* * *

The cold wind whipped on Blinky and Eleanor’s faces, almost as if they were back on the sleigh. Instead, though, they were flying through the air, zooming northward, New York vanishing from the skyline in their wake. They went across wooded areas, past a light sprinkle of snow, and finally they were flying over a massive sheet of ice. Eleanor was giddy, Blinky couldn’t contain himself. They were finally on their way home.

Until a long pumpkin vine whipped into the air and snared Santa by the boot.

Once again they fell, screaming, and crashed into the snow below them. Santa held tight onto both of their hands, and neither of them felt real pain in the crash, but the rage in Santa’s face was palpable. Picking himself up, he grabbed the vine and yanked on it. From one of the sparse thickets that appeared across the landscape, the Pumpkinhead stumbled out, dragged along.

Again?” Santa shouted. “You want to ambush me again? NOW?

Jack raised his twiggy fingers in a sign of submission. “Santa, please, it’s not what you think.”

“Yeah, Kringle!” The Easter Bunny hopped into view, joining him. Mother and Father were there, Sam, Patty… all of the icons. Even Tom stumbled up from the rear, looking very sheepish. “Calm down! We’re not here to trap you or nothin’.”

“Then what’s the meaning of this? This time?”

They looked around, nerves on their faces. Finally, Cupid rolled his eyes in disgust and fluttered to the front of the pack. “Jeez, you bunch of pansies. Fine. I’ll tell ‘em.”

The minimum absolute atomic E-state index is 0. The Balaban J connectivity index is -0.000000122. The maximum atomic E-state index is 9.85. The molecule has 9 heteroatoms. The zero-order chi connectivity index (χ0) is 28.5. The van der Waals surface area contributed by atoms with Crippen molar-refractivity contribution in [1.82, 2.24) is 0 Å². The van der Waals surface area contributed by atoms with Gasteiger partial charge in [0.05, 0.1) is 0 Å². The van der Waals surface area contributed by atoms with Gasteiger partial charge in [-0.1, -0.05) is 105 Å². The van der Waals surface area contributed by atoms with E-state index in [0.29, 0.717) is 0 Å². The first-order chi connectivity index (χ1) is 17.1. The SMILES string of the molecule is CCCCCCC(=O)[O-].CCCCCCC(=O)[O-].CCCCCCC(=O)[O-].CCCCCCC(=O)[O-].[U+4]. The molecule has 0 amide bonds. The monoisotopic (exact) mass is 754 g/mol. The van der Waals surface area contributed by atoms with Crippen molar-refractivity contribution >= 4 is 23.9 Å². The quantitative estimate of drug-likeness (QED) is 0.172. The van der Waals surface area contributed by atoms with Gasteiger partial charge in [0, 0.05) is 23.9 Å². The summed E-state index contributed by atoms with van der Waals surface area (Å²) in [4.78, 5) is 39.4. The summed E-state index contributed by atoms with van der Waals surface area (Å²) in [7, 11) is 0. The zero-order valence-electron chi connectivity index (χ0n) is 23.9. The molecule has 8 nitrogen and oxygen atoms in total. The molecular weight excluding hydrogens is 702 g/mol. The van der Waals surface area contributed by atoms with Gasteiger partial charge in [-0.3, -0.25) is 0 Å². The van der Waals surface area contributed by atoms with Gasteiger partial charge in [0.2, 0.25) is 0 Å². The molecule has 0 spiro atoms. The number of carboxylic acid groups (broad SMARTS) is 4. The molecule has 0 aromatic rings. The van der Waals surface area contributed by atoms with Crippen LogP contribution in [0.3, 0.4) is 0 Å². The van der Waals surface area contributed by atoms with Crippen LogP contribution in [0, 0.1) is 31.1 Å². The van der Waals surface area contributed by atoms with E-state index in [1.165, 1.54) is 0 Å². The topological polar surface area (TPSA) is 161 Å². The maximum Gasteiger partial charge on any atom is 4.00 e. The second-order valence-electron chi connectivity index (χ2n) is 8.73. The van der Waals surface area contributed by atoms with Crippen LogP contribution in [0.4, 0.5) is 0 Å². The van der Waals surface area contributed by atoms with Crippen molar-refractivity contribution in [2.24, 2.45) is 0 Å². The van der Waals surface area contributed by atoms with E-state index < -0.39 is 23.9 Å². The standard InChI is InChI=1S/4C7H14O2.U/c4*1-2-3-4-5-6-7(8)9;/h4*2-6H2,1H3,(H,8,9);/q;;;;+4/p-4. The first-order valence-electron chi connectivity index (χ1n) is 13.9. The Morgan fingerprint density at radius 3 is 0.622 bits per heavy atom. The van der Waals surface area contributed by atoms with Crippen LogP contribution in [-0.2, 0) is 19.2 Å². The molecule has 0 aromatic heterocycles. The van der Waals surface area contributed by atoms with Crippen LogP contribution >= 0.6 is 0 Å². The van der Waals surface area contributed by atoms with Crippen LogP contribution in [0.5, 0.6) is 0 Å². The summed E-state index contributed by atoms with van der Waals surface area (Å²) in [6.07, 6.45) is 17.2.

“Tell me what?”

“Santa, we made a big mistake.”

“No kidding!” Blinky said. “You should have thought of that before all this nonsense started!”

“Blinky, let him talk,” Santa said. “What mistake? What’s happening?”

The Bunny drew an egg-shape in the snow with his toes. “Look, Santa, everybody wanted you to be a little more humble, but nobody ever wanted to ruin Christmas. I mean, we all have the same job, we’re all here to shepherd the humans on their important days… it’s just that we, well, some of us got tired of yours–”

“Would you just spit it out?” Santa shouted.

The Clown stepped forward. “Santa, I was at the Pole a few days ago…”

“Yes, Chanticleer’s birthday. So what?”

“Well… how well do you know your assistant? Edgar?”

Santa and the elves listened in shock as Bonbon explained everything that had been happening at the Pole over the months they had been absent. Blinky’s rage grew, Eleanor’s face was terrified. Santa, however, seemed almost preternaturally calm. Once Bonbon finished explaining about the Edgarbots and how they were targeting Santa Clauses, the genuine article was nodding his head.

“Santa, we never meant for any of this to happen,” Mother said.

“It’s my fault,” Father snapped. “I should have known what good intentions do.”

“Pointing fingers is useless,” Santa said. “I need to get back to the Pole. I need to get past those blasted Edgarbots. I need to stop all of this before Christmas Eve. If Edgar tries to fly my sleigh, there’s no telling what kind of damage he’ll do.”

“Is he that bad at it?” The Year asked. He was no longer a baby, of course, but neither was he the ancient, grizzled figure Santa had met on New Year’s Eve. He looked like someone’s grandfather — strong, smart, but beginning to grow weary.

“It’s not about being bad,” Santa said. “It’s about what will happen when the children see him.”

“I thought children weren’t supposed to see you,” Worth said.

“A few do every year, and that’s by design. It’s how the legend keeps alive. But what happens when children go back to school in January and tell their friends that, instead of Santa Claus, they saw some elf whose face was on that awful robot toy everybody got for Christmas that year? He could do more damage than he ever imagined.”

“What do we do, Nick?” Uncle Sam asked. “We’ll do anything. We’re all terribly sorry.”

“No time for sorry,” Santa said. “We have work to do.”